Jason Beverly’s first book, “Ghosts of Beauvoir,” took readers to the Mississippi Gulf Coast and Beauvoir – the home of former Confederate President Jefferson Davis – while his second book, “The Flying Church of Orleans Parish,” visits New Orleans after Hurricane Katrina.
The Hattiesburg native brings his subject material back to the Magnolia State with his recently-released third novel, “Mississippi Revival Roads,” which tells the story of a retired police officer who takes a road trip across Mississippi after being diagnosed with terminal cancer. Accompanied by his dog, Baby, main character Eddie Sullivan embarks on a trip that takes the duo from the Gulf Coast to the Mississippi Delta, all the while visiting historical sites, checking off bucket list items, and mending damaged relationships.
The novel, which was released by Kellan Publishing, was a personal one for Beverly, written after his wife gave him a Husky/Labrador puppy for his birthday.
“We knew that the dog was going to get too big, so we ended up having to give it away, and that really hurt me a lot,” said Beverly, who serves as Dean of Student Services at Mississippi Gulf Coast Community College. “So that situation, and the fact that I love Tim McGraw’s song ‘Live Like You Were Dying,’ motivated me to write that book. (Sullivan and Baby) live it up like they’re about to die.”
Sullivan’s first stop on the statewide trip is to Gulfport, where he confides in his wife about his struggles with alcohol. He then travels to Starkville, where he makes amends with his son, Evan, before doing the same with his daughter, Gracie, during a dance in a downtown Oxford café.
From there, it’s on to Greenville, where Sullivan reconnects with his estranged father, Edward.
“Mississippi Revival Roads” can be purchased at www.jasonbeverly.com for $3.99 for the electronic version or $16 for the paperback.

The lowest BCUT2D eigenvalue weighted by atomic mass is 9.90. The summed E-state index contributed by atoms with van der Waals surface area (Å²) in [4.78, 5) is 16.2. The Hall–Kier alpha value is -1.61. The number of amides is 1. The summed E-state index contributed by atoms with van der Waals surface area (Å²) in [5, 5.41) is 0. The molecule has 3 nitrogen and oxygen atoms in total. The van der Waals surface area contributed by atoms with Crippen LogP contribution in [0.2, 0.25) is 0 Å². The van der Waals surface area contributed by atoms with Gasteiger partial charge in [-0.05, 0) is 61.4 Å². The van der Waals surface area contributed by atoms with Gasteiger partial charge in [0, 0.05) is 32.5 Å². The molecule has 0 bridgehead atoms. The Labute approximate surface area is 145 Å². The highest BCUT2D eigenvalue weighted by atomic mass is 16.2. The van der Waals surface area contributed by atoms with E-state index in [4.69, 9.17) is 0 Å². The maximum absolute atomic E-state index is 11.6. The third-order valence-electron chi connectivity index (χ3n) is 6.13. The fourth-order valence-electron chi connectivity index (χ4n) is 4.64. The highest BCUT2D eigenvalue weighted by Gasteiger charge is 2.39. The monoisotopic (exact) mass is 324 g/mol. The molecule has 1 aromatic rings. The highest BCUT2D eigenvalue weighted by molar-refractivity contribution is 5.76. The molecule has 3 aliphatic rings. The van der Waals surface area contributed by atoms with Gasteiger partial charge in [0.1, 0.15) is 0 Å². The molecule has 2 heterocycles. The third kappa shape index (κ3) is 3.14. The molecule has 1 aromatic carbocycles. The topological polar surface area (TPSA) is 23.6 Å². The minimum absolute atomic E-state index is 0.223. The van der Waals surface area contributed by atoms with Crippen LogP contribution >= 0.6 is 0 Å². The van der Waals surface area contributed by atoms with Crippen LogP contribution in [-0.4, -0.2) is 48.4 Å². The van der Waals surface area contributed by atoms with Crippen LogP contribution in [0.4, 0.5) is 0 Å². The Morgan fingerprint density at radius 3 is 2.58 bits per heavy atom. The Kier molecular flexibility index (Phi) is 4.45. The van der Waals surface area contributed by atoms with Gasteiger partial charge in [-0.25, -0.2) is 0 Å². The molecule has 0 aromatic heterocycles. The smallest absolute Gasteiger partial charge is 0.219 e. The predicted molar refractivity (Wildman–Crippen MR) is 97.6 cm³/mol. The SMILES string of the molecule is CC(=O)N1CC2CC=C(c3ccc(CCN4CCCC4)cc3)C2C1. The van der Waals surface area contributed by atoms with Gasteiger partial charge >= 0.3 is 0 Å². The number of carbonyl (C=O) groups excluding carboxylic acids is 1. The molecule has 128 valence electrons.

“I always want to make sure I showcase Mississippi in a positive light in all of my stories,” Beverly said. “With this latest one … for one thing, I want people to know that we’ve got to make the most of our time here on Earth, to live every moment as if it’s our last moment.
“Don’t wait to try to resolve friendships and patch up bad relationships; do it now while you’ve still got time, because tomorrow is not promised to anyone. From a bigger standpoint, I want the world to see that Mississippi has some talented people who can do a lot of things – from writing to making music, Mississippi is a state of talented folks.”
Beverly, who still lives in Hattiesburg, received his bachelor’s, master’s and doctoral degrees from the University of Southern Mississippi. Before going into higher education, he worked in television, radio and print media.
“(Hattiesburg) is the place where I was born and raised,” Beverly said. “After I graduated the first time from Southern Miss, my wife and I moved to the Coast for maybe about a year and a half, but we ended up coming back to Hattiesburg and we’ve been here ever since.
“It’s a nice community and I love the people, and all my family and friends are here. It’s just a place that’s very significant to me, and any opportunity I get, I always try to promote Hattiesburg in a positive light. I want to let people in Mississippi and throughout this country know that Hattiesburg has a lot going on for itself.”
Beverly hopes that in the future his novels can be adapted into films, and has made a few connections in that direction over the years.
“Recently, I shot a small role for a movie called ‘Portrait of Private Eyes,’ and I was able to make some connections with different people,” he said. “So who knows – hopefully one day soon I might see some of my stuff on the big screen.”